Slower learning ability in snoring babies.
Babies that frequently snore have been found to be slower at developing motor and cognitive skills.
To help them stop snoring, children as young as one are getting their tonsils removed, as research suggests the night-time behavoir can slow their learning.
Four Hundred Fifty Adelaide babies were tested by the UniSA Centre for Sleep Research. They tested the motor and cognitive development skills three times in their first year of life. They found that those who were frequent snorers didn’t perform as well at the ages of six months and one year.
A researcher at the centre, Dr Mark Kohler, has said previous studies on snoring tended to focus on it’s potential impact on older children.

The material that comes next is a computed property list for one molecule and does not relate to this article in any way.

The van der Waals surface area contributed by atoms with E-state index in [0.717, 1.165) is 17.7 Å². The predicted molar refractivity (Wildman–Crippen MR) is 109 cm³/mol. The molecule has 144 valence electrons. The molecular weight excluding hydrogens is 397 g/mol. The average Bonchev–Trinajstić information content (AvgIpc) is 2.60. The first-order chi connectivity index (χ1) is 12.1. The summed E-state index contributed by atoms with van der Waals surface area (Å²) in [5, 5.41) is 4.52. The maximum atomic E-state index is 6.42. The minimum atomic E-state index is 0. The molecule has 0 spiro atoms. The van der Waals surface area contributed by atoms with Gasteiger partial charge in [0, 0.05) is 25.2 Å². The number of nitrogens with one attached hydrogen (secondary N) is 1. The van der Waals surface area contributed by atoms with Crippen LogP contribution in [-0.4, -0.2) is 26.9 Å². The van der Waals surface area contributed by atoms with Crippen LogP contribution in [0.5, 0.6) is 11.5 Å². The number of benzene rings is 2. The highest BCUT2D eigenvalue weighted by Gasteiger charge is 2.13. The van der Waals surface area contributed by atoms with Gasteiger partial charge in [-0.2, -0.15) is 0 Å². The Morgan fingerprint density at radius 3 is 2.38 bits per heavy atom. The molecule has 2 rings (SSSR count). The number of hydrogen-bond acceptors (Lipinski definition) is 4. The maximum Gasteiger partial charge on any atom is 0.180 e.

He said, “The results are worrying because infancy is such a critical period of brain development.”
He also says that snoring increases stress chemicals in the body and reduced the quality sleep, which in turn makes it difficult to learn and remember things.
He said, “It’s frequent snoring that can cause problems, and this is usually classed as three or more nights a week.”
The removal of tonsils and adenoids, Dr Kohler said, which when removed can make a bigger airway and help babies breathe, was increasingly happening at a younger age.
He said, “We’re now treating children as young as one.”